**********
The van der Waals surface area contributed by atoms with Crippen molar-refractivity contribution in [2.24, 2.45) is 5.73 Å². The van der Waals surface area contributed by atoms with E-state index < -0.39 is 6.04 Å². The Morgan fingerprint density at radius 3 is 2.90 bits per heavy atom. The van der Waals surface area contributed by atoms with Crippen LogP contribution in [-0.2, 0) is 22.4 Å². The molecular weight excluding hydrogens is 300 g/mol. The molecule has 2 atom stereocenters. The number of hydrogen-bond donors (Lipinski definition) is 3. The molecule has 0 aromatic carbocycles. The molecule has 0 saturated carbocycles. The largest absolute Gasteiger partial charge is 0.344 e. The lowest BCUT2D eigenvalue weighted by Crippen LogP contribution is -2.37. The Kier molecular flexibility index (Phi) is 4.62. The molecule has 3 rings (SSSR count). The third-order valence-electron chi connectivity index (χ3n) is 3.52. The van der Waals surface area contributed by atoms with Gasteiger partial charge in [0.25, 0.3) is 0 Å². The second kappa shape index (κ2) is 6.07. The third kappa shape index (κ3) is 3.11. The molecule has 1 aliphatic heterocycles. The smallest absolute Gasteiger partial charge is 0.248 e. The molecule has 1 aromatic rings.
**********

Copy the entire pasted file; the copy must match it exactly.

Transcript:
The van der Waals surface area contributed by atoms with Crippen molar-refractivity contribution in [2.24, 2.45) is 5.73 Å². The van der Waals surface area contributed by atoms with E-state index < -0.39 is 6.04 Å². The Morgan fingerprint density at radius 3 is 2.90 bits per heavy atom. The van der Waals surface area contributed by atoms with Crippen LogP contribution in [-0.2, 0) is 22.4 Å². The molecular weight excluding hydrogens is 300 g/mol. The molecule has 2 atom stereocenters. The number of hydrogen-bond donors (Lipinski definition) is 3. The molecule has 0 aromatic carbocycles. The molecule has 0 saturated carbocycles. The largest absolute Gasteiger partial charge is 0.344 e. The lowest BCUT2D eigenvalue weighted by Crippen LogP contribution is -2.37. The Kier molecular flexibility index (Phi) is 4.62. The molecule has 3 rings (SSSR count). The third-order valence-electron chi connectivity index (χ3n) is 3.52. The van der Waals surface area contributed by atoms with Gasteiger partial charge in [0.25, 0.3) is 0 Å². The second kappa shape index (κ2) is 6.07. The third kappa shape index (κ3) is 3.11. The molecule has 1 aliphatic heterocycles. The smallest absolute Gasteiger partial charge is 0.248 e. The molecule has 1 aromatic rings.